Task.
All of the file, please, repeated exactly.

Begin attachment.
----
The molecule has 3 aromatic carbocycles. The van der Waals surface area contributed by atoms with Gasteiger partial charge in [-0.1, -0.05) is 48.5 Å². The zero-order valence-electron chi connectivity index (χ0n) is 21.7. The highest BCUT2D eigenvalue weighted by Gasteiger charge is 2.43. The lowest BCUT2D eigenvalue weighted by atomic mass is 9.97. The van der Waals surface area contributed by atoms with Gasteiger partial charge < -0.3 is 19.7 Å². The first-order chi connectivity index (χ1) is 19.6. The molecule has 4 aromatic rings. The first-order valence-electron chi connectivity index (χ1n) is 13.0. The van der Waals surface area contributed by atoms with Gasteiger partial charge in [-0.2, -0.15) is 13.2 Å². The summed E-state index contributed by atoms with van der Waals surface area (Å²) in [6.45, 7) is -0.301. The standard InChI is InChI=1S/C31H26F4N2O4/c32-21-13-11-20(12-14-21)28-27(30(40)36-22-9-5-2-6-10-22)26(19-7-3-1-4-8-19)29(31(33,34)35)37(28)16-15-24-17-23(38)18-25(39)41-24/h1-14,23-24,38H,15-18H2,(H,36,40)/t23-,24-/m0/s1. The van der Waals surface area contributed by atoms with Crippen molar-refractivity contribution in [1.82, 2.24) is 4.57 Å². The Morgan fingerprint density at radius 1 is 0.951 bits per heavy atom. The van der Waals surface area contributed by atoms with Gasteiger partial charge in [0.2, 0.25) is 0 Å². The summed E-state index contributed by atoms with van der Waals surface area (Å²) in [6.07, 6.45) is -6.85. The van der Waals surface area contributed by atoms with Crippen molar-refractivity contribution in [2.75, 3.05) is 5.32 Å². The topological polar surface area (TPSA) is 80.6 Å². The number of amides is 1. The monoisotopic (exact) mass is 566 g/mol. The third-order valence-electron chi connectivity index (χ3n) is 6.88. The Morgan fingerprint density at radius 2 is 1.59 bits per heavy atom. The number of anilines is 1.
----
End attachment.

The molecule has 3 aromatic carbocycles. The van der Waals surface area contributed by atoms with Gasteiger partial charge in [-0.1, -0.05) is 48.5 Å². The zero-order valence-electron chi connectivity index (χ0n) is 21.7. The highest BCUT2D eigenvalue weighted by Gasteiger charge is 2.43. The lowest BCUT2D eigenvalue weighted by atomic mass is 9.97. The van der Waals surface area contributed by atoms with Gasteiger partial charge < -0.3 is 19.7 Å². The first-order chi connectivity index (χ1) is 19.6. The molecule has 4 aromatic rings. The first-order valence-electron chi connectivity index (χ1n) is 13.0. The van der Waals surface area contributed by atoms with Gasteiger partial charge in [-0.2, -0.15) is 13.2 Å². The summed E-state index contributed by atoms with van der Waals surface area (Å²) in [6.45, 7) is -0.301. The standard InChI is InChI=1S/C31H26F4N2O4/c32-21-13-11-20(12-14-21)28-27(30(40)36-22-9-5-2-6-10-22)26(19-7-3-1-4-8-19)29(31(33,34)35)37(28)16-15-24-17-23(38)18-25(39)41-24/h1-14,23-24,38H,15-18H2,(H,36,40)/t23-,24-/m0/s1. The van der Waals surface area contributed by atoms with Crippen molar-refractivity contribution in [1.82, 2.24) is 4.57 Å². The Morgan fingerprint density at radius 1 is 0.951 bits per heavy atom. The van der Waals surface area contributed by atoms with Gasteiger partial charge in [0.2, 0.25) is 0 Å². The summed E-state index contributed by atoms with van der Waals surface area (Å²) in [6.07, 6.45) is -6.85. The van der Waals surface area contributed by atoms with Crippen molar-refractivity contribution in [2.75, 3.05) is 5.32 Å². The topological polar surface area (TPSA) is 80.6 Å². The number of amides is 1. The monoisotopic (exact) mass is 566 g/mol. The third-order valence-electron chi connectivity index (χ3n) is 6.88. The Morgan fingerprint density at radius 2 is 1.59 bits per heavy atom. The number of anilines is 1.